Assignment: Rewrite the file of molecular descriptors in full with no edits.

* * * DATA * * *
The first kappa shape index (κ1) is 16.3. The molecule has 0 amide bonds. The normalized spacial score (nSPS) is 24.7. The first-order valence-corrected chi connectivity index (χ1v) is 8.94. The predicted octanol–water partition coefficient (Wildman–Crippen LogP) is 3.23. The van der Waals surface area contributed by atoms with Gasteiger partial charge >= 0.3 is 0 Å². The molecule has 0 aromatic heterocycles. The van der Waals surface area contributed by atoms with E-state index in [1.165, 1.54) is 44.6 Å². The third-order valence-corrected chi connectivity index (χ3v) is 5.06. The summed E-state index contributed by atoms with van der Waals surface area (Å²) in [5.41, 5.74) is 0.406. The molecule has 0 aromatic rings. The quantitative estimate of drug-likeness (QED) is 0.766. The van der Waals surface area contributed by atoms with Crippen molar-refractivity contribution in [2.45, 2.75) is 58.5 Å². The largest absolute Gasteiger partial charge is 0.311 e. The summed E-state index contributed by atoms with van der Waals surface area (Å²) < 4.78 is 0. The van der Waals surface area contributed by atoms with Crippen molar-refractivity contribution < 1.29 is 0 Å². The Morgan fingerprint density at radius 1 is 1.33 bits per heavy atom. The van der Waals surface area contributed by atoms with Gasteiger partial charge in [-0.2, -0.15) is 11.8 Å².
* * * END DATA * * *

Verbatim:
The first kappa shape index (κ1) is 16.3. The molecule has 0 amide bonds. The normalized spacial score (nSPS) is 24.7. The first-order valence-corrected chi connectivity index (χ1v) is 8.94. The predicted octanol–water partition coefficient (Wildman–Crippen LogP) is 3.23. The van der Waals surface area contributed by atoms with Gasteiger partial charge >= 0.3 is 0 Å². The molecule has 0 aromatic heterocycles. The van der Waals surface area contributed by atoms with E-state index in [1.165, 1.54) is 44.6 Å². The third-order valence-corrected chi connectivity index (χ3v) is 5.06. The summed E-state index contributed by atoms with van der Waals surface area (Å²) in [5.41, 5.74) is 0.406. The molecule has 0 aromatic rings. The quantitative estimate of drug-likeness (QED) is 0.766. The van der Waals surface area contributed by atoms with Crippen molar-refractivity contribution in [2.45, 2.75) is 58.5 Å². The largest absolute Gasteiger partial charge is 0.311 e. The summed E-state index contributed by atoms with van der Waals surface area (Å²) < 4.78 is 0. The van der Waals surface area contributed by atoms with Crippen molar-refractivity contribution < 1.29 is 0 Å². The Morgan fingerprint density at radius 1 is 1.33 bits per heavy atom. The van der Waals surface area contributed by atoms with Gasteiger partial charge in [-0.2, -0.15) is 11.8 Å².